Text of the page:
You are currently browsing the category archive for the ‘New York City’ category.

RendellKenneth W. Rendell, the venerable Upper East Side purveyor of autographs, historical letters, and documents, is no more.

NoBillsOver20The universe of those interested in historical U.S. documents is getting smaller, just as the number of establishments willing to take U.S. $50 & $100 bills (Grant & Franklin) is getting smaller.

AIPAD2014JacksonFineArtThe Association of International Photography Art Dealers (AIPAD) is at the Park Avenue Armory through April 13 with eighty-four fine art photography galleries from around the world.

AIPAD2014Turbeville (2)Of special note is the work of Deborah Turbeville (who passed away last October) at the Staley-Wise Gallery.

AffordableArtFair2014e (2)AffordableArtFair2014f (2)AffordableArtFair2014 (2)Now in its fifteenth year, the Affordable Art Fair (April 2-6) features 78 international galleries with works ranging from $100-$5000 — at the Metropolitan Pavilion.

TarasShevchenkoNYCTarasShevchenko2TarasShevchenko (2)The Ukranian Institute of America is hosting a Taras Shevchenko Bicentennial Conference (March 28-29) in NYC.

Taras Shevchenko (1814-1861), a Ukranian poet and artist with religious status, was invoked during the Maidan revolution, which has sought to unite Ukraine with ‘Western values,’ as one Jesuit put it.

Various religious leaders, including Catholics, supported the coup in Kiev, calling it a liberation movement—invoking God, prayer, and the Virgin Mary, as protesters forced Viktor Yanukovych from office, which seems somewhat disingenuous given how un-Christian Western values and the revolutionary movements have become.

Western values have historically been linked with Nature and Truth. Today the West is in revolt against both.


HawksNYC2014 (2)StreetHockeyNYCPhotographs: Stephen Wise

StPatricksGreenwichVillage (2)Our bold digital age, driven by egos and algos, is producing an endless stream of patients and perps — inverted and empowered. The resulting pathology needs healthy doses of truth, charity, and human solidarity.

If the St. Patrick’s Parade organizers are truly guided by the spirit of St. Patrick, they might consider letting the LGBT community march openly in next year’s parade.

It takes a village to recover reality, and advance the healing (of persons and society), so needed in the US.

4. Oskar Kokoschka, Self-Portrait for Der Sturm, 1910 (2)Degenerate Art: The Attack On Modern Art In Nazi Germany, 1937 is at the Neue Galerie, through June 30, 2014.

In trying to marginalize the ‘degenerate’ artists of his day, and seduce his nation, Hitler winds up channeling Dorian Gray and revealing his own degeneracy — and that of the Nazi project.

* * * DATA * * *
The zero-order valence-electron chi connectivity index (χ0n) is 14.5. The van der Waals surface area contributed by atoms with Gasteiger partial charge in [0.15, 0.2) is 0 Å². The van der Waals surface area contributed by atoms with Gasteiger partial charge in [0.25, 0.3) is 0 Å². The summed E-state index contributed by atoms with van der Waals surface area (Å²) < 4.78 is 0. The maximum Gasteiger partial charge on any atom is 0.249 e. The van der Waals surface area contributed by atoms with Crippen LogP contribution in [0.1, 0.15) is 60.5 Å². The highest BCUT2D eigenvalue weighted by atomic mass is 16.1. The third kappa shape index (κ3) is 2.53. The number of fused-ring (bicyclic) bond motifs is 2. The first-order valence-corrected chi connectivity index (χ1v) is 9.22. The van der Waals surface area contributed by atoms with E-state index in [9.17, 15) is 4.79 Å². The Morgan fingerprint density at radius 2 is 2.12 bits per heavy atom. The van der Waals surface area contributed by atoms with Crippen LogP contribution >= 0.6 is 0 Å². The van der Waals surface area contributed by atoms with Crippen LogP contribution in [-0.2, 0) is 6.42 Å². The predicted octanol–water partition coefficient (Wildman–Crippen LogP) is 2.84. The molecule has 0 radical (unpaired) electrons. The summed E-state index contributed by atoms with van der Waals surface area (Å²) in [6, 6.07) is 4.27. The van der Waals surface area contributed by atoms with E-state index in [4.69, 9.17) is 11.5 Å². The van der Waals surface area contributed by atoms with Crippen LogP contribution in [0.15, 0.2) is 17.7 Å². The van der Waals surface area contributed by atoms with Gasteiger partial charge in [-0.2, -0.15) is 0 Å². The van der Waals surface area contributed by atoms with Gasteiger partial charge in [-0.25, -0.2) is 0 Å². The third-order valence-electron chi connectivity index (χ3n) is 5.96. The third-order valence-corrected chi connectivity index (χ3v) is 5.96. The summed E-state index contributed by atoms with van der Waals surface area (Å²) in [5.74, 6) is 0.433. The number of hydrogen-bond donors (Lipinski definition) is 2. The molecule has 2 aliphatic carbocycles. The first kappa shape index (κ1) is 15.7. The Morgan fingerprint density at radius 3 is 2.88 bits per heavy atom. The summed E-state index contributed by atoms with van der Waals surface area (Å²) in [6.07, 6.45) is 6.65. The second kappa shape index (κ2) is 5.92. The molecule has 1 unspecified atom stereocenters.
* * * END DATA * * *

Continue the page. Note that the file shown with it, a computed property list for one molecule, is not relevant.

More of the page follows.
Oskar Kokoschka (1886-1980) Poster with Self-Portrait for Der Sturm magazine, 1910

Adolf Ziegler (1892-1959) The Four Elements

6. Adolf Ziegler, The Four Elements, 1937 (2)

FountainArtFair2014People paid to throw tomatoes at this man, reading Nietzsche, at the Fountain Art Fair today—which might be seen as progress given that many Americans, and their leaders, are emulating Nietzsche’s insane thinking, whether they know it or not.

“What is good? Everything that heightens the feeling of power in man, the will to power, power itself. What is bad? Everything that is born of weakness. What is happiness? The feeling that power is growing, that resistance is overcome. Not contentedness but more power; not peace but war; not virtue but fitness.” Friedrich Nietzche (1844-1900)

LindsayLohan-PhotogsLindsayLohan1Lindsay Lohan in Soho today.

Photographs: Stephen Wise

TheArmoryArtShow2014iTheArmoryShow2014cTheArmoryShow2014gTheArmoryShow2014China (2)“I can’t tell what is real and what isn’t real.” —overheard at the VIP preview of the 2014 Armory Art Show

The Armory Show, which runs through Sunday March 9, features 205 galleries from 27 countries. This year’s focus is on China, and includes 17 established and emerging galleries.

Gallery Yang, from Beijing, is presenting an installation by Liang Shuo (bottom photo). We are told that the work is commentary on the “disorientation” Liang Shuo felt on his return to China, after spending some time in Amsterdam.

Photographs: Stephen Wise


Stephen B. Wise


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